Minnesota Prairie Roots

Writing and photography by Audrey Kletscher Helbling

Reflecting on Minnesota’s rural landscape November 5, 2013

Expansive sky and land inspire the poet in me. Photographed, as are all photos here, along Minnesota State Highway 60 between Faribault and Kenyon.

Expansive sky and land inspire the poet in me.

WHAT DRAWS YOUR EYE in a rural landscape?

Strong lines pull me in, lead me to wonder where that gravel road would take me.

Strong lines pull me in, lead me to wonder, “Where would that rugged gravel road take me?”

Or do you even notice your environment as you travel from point A to point B?

Noticing the geometry in these buildings clustered on a farm site.

I notice the geometry in these buildings, how they cluster and fit together on this farm site.

I challenge you, the next time you drive through rural Minnesota, or rural Anywhere, to truly see your surroundings. Don’t just look with glazed eyes. See. Once you see, you will appreciate.

A sense of history defines this farm in that strong barn which dominates.

A sense of history defines this farm in that strong barn which dominates and in the mishmash roof lines of the farmhouse. Both cause me to reflect upon my rural upbringing, upon my forefathers who settled 150 miles from here on the southwestern Minnesota prairie.

History, point in life, memories, even your mood on a given day, will influence how you view the rural landscape, what draws your focus.

I see here trees huddled, protecting and sheltering that house from the elements. My thoughts turn introspective at this scene.

I see trees huddled, protecting and sheltering that house from the elements, from that threatening sky. My thoughts turn introspective as I consider how we are all sometimes vulnerable and huddled, drawn into ourselves.

Whether a writer or photographer, architect or historian, teacher or retiree, stay-at-home mom (or dad), a farmer or someone in between, you will lock onto a setting that inspires creativity or prompts thought or perhaps soothes your soul.

There is much to be said for noticing details, for understanding that the miles between small towns are more than space to be traveled.

FYI: These edited images were photographed nine days ago while traveling along Minnesota State Highway 60 between Faribault and Kenyon. In just that short time, the landscape has evolved with crops harvested, trees stripped of their leaves by strong winds and now, today, snow in the forecast.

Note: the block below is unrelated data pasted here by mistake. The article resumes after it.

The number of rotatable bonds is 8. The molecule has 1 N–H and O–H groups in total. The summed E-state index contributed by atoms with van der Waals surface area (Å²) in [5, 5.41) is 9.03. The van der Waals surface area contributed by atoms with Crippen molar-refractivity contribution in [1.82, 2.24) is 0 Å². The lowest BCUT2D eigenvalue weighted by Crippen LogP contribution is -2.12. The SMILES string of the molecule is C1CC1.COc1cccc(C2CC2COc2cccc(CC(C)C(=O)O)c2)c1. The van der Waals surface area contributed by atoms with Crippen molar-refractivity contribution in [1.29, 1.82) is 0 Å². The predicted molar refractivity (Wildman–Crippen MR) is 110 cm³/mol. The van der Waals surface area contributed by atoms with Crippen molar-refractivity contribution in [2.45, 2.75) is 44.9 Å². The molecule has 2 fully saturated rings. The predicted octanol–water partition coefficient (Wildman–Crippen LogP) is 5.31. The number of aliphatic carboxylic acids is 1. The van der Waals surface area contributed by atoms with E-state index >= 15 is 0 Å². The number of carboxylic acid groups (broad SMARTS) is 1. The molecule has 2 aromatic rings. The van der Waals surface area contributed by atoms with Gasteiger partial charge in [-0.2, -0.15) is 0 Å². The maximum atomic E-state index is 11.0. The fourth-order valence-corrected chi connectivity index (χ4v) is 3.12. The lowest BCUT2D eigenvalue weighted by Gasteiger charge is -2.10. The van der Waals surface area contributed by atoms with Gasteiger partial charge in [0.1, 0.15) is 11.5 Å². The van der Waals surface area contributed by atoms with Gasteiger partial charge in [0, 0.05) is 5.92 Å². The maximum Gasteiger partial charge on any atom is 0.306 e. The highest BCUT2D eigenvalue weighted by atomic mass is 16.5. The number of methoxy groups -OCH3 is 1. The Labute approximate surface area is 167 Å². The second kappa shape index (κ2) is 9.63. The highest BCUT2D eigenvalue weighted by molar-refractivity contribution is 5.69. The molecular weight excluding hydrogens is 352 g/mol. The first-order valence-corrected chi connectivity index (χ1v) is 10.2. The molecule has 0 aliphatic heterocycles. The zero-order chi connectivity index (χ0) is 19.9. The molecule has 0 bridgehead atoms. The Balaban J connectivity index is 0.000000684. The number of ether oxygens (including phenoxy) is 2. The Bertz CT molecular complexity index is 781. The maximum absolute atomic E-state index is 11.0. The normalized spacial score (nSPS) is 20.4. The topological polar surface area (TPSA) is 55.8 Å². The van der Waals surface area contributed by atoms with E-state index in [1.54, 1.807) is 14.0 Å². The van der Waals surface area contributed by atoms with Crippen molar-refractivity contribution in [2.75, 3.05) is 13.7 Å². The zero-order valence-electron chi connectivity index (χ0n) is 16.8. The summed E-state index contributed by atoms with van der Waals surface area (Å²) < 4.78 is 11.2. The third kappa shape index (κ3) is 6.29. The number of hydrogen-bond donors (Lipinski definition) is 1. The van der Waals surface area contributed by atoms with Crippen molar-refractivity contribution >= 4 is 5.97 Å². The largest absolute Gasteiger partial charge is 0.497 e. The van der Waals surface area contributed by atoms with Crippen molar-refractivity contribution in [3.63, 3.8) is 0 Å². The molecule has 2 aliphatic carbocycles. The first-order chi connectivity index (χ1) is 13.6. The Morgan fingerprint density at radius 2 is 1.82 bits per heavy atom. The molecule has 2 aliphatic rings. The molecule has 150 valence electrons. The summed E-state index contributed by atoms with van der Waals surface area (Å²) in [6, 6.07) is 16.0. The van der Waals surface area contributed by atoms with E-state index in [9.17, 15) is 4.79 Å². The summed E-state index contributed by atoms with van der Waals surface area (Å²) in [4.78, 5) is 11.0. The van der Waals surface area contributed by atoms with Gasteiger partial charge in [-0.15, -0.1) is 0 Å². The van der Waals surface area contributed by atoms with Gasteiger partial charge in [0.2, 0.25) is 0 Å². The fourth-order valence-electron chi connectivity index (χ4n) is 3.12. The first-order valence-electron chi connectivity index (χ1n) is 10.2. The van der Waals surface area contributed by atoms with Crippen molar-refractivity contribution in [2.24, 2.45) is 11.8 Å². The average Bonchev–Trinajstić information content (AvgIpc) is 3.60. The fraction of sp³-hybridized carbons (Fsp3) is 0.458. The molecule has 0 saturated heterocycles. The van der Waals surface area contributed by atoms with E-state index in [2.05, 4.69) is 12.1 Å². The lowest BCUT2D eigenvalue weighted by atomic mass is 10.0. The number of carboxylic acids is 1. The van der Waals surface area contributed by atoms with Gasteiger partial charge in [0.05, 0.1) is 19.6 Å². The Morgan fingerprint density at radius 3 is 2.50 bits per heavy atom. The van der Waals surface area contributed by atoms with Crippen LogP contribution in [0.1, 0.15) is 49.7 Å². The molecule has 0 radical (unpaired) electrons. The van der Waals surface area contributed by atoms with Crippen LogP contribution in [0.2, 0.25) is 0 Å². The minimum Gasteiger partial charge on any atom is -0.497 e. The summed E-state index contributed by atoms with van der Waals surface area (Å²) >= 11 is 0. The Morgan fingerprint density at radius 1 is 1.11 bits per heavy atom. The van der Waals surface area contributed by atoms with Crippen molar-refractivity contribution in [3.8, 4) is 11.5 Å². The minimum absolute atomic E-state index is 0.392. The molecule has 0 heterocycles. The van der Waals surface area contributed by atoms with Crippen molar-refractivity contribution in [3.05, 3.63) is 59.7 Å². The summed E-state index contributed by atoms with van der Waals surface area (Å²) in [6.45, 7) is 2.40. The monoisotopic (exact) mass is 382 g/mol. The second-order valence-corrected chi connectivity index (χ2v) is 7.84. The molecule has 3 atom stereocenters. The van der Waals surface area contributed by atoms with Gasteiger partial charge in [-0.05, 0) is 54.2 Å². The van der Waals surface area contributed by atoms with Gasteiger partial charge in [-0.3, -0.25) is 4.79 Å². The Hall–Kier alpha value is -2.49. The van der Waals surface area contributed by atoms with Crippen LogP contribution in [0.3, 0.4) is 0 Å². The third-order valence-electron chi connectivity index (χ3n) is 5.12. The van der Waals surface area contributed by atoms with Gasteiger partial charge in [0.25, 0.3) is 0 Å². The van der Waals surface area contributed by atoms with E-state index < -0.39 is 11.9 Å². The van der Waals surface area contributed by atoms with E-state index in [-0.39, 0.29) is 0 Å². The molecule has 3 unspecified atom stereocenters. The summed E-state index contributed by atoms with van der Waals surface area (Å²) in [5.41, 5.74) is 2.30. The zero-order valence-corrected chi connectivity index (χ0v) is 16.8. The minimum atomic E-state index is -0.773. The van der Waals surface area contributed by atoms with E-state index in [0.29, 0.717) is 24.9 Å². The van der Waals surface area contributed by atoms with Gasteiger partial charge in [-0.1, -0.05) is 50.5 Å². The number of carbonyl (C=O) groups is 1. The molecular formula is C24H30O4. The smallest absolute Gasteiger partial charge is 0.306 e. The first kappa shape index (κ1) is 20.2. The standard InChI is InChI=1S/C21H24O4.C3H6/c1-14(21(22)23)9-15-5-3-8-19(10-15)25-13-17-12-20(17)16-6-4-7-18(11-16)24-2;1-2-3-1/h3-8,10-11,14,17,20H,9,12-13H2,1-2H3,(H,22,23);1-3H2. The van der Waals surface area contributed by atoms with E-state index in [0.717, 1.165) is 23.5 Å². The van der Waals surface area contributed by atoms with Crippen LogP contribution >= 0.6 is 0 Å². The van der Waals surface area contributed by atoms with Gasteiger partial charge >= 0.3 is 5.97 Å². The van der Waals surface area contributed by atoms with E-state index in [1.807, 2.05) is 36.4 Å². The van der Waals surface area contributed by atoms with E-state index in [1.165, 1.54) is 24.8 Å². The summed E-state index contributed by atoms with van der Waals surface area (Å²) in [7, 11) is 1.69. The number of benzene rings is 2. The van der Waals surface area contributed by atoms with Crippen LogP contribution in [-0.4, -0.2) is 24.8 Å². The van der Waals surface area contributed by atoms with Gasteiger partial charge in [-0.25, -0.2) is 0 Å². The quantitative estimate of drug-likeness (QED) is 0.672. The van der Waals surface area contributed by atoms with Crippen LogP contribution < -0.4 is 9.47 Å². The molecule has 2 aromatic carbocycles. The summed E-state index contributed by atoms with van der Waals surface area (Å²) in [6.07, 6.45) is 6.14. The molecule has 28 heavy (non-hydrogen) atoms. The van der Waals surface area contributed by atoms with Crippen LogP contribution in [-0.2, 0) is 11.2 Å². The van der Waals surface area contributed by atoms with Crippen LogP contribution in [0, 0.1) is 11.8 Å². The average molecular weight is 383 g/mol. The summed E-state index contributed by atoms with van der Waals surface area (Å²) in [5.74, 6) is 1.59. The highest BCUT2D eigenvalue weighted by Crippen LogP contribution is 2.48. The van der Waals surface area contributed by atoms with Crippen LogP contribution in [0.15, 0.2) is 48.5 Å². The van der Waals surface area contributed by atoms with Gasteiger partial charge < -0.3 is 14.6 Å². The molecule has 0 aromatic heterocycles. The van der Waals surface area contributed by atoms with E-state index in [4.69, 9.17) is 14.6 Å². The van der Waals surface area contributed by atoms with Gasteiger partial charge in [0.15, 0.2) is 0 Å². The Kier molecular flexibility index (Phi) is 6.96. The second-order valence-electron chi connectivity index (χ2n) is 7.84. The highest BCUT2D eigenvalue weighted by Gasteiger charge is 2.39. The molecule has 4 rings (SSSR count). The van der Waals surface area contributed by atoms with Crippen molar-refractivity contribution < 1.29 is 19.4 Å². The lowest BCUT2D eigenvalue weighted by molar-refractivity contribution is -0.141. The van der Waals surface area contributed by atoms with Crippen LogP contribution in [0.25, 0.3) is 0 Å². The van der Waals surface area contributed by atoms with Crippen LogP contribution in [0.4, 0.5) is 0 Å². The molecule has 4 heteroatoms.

Β© Copyright 2013 Audrey Kletscher Helbling


33 Responses to “Reflecting on Minnesota’s rural landscape”

  1. Beth Ann Says:

    You surely can see the changing landscapes this time of year, can’t you? I know this past weekend we still saw farmers out clearing fields and the landscape was changing right before our eyes. Details are important to note that is for sure.
    Hey–you got the Freshly Pressed logo on your sidebar without my help! Good for you!

    • Audrey Kletscher Helbling Says:

      The landscape here will be changing today as we are in a winter weather advisory with a snowfall of up to five inches predicted. I am so not ready for this.

      Yes, I see the Freshly Pressed logo is on my sidebar, but visible only when I click onto a post. What’s with that? A bit of tweaking needs to be done, me thinks.

      • Beth Ann Says:

        I think we are going to escape the snow today but we have a lot of frost out there this morning. Ugh. I am so not ready for it either.
        Hmm…that is weird that you only see it when you click on a post. I think you will figure it out!!!

      • Audrey Kletscher Helbling Says:

        Do you see the logo on the sidebar all the time?

        Looks like the snow will stay north of Mason City.

      • Beth Ann Says:

        Nope—it was only on your post, not when I was on the main page. That is odd indeed.
        Looks like we may get some flurries tomorrow but nothing big and nothing like what you guys might get. Ugh.

  2. Mere Frost Says:

    I too notice everything when on the road. This is why I prefer to be the passenger! Kevin has the ability to look in every direction while driving! I think this is a highly honed skill from birth! I can’t do this! I would find myself off the road! I become way too engrossed πŸ˜‰
    Love the photos and enjoy your thoughts too!

    • Audrey Kletscher Helbling Says:

      Thank you, Mere. The one thing that Randy always notices, that I seldom do, are hawks or eagles perched in trees. But he’s also good at directing me to interesting photo ops. Sometimes too late. But then we either turn around or I just pass the opportunity by.

      • Mere Frost Says:

        Kevin too, like Randy has an eagle eye! πŸ˜‰ But he is always looking at fields as we pass by! LOL I have some great shots of a bald eagle! So cool!!! Sometimes it is difficult to get a good shot. So fire away! πŸ˜€

      • Audrey Kletscher Helbling Says:

        I think it’s the farmer in your husband, always looking at fields. When I was growing up, we used to go for Sunday afternoon drives to “look at the crops.”

  3. Mere Frost Says: